One thing to remember with animals, is that they don't actually understand human words. When we train them we're teaching them to associate a word with an action. So when you shout at your pet, they might be able to grasp that the noises you're making are angry, but more likely they'll just be startled that you're shouting and want to get away.
If you're trying to keep your cat from going in a certain place, you'll need to be prepared for lots of repetition. I've taught my cats not to go in the kitchen, but it took several weeks of constant nagging.
It's a lot easier if you can set up a visual barrier to start with, that way she knows how close she's allowed to get. I use tape, because it's cheap and removeable. Also, if you place it sticky side up, you can tell when your cat tried to sneak past it ;)
As you catch your cat in a place you don't want her, pick her up, and place her just outside the border or where she's allowed. Firmly say "no" as you do this. If you happen to be at the side of the border she's not allowed to cross, you can push her back and say "no".
One thing to think about is to resist taking the punishment somewhere else. Back on the association thing, if she associates climbing onto something with punishment, she'll find something else to climb on (Note: She's going to find something else to climb on, she's a cat). The best thing you can do for a cat that wants to climb, is to provide her with a place she's allowed to climb. If a cat tree is too expensive, you can build one yourself for as much as you want to spend. Mine is a little over 5 feet tall (3 stories) and I spent about $50 I'd say.
As for the playing, you're going to want to teach her how to play. As soon as she starts playing in a way that you don't like, stop and ignore her. Push her away while firmly saying "no". Of course this requires you to play with her in ways you want her to play.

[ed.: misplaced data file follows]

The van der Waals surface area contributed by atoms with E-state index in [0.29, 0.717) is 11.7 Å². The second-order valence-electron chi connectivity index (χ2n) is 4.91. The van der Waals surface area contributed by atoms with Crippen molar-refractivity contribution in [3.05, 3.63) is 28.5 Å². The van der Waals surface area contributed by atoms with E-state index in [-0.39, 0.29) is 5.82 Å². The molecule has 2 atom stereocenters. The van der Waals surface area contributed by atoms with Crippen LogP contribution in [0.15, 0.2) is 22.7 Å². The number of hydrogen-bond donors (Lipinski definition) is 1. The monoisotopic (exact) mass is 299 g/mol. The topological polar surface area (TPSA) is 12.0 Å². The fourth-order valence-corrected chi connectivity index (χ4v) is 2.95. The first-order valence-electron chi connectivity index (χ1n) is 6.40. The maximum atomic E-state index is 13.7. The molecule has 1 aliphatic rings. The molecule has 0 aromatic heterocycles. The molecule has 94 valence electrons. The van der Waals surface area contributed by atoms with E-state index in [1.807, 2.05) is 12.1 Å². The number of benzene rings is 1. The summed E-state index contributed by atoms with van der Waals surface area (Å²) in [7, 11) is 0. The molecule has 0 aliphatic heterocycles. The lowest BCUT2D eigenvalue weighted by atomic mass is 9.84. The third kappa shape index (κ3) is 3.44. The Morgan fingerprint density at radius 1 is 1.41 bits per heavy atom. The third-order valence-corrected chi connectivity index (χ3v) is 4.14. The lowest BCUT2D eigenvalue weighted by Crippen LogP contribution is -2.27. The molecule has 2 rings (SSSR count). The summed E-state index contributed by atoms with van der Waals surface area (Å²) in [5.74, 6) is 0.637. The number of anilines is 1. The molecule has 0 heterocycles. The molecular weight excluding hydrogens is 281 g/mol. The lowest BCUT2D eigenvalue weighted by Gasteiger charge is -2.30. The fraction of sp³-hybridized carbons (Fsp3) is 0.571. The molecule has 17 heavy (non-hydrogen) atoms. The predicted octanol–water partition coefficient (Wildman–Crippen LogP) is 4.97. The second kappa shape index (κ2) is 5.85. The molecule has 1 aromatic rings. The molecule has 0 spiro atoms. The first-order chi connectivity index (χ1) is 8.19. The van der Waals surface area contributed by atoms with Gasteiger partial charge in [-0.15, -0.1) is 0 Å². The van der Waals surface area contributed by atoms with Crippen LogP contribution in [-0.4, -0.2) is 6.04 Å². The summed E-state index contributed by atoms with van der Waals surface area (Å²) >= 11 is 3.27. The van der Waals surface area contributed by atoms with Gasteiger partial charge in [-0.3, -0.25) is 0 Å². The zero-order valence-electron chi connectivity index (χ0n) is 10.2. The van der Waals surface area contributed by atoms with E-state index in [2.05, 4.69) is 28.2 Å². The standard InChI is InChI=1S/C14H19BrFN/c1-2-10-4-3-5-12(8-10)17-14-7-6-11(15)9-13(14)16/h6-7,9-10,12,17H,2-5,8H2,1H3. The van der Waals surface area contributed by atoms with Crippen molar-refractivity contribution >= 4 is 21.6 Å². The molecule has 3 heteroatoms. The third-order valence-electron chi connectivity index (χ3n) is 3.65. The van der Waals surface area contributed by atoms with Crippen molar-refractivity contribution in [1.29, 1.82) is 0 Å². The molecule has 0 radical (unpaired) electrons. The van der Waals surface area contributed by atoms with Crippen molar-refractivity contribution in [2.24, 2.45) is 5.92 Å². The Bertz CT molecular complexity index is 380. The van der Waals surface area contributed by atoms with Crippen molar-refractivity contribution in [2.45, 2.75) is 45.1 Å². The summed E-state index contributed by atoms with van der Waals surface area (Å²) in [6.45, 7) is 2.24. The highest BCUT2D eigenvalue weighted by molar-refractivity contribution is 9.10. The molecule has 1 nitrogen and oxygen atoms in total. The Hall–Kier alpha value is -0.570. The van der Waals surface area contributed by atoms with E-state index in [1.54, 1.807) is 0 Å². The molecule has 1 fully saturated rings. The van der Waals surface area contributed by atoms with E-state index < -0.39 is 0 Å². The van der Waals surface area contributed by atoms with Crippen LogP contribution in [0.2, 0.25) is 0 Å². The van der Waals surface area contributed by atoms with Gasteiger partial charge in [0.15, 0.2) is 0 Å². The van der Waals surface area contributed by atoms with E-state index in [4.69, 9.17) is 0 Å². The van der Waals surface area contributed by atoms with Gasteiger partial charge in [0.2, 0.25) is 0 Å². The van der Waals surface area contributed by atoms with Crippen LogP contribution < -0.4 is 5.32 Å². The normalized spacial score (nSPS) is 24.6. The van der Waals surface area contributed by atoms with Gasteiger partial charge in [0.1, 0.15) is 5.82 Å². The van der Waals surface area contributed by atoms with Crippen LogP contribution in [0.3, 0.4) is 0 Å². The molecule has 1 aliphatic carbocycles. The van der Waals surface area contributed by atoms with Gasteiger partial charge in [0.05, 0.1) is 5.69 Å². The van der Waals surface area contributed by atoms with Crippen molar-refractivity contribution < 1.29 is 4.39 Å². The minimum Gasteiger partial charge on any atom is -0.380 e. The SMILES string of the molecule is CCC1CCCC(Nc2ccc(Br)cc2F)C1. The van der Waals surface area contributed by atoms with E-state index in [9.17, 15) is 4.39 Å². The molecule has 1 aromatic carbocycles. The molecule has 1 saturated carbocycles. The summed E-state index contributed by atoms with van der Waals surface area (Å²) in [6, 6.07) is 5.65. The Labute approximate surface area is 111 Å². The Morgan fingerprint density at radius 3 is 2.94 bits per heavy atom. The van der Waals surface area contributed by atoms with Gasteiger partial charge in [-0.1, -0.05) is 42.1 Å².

It's best to use toys that are away from your hands. The feathery toys on a stick, tossing small feathery balls (my cats really like feathers, so everything of theirs is feathery) all keep your cat entertained, without teaching her it's okay to "attack" you. Play "Attacking" is how cat's learn to hunt, and they usually do this to each other, so you're going to want to divert that attention to toys.
As far as attacking your feet goes, I worked to associate the bed with sleeping, not playing. Any playing my cats do, is outside of the bedroom, if they want a quiet place to sleep, they go to the bedroom. You can do this by moving your cat when she's sleeping to the bedroom, and moving her out of the bedroom when she's playing. If she's waking you up by jumping on top of you at night, I've done it where I've held my cats still for a couple minutes until they've either calmed down, or left out of annoyance. I would be careful with squeezing them though. You can also see this question for more in-depth advice on that.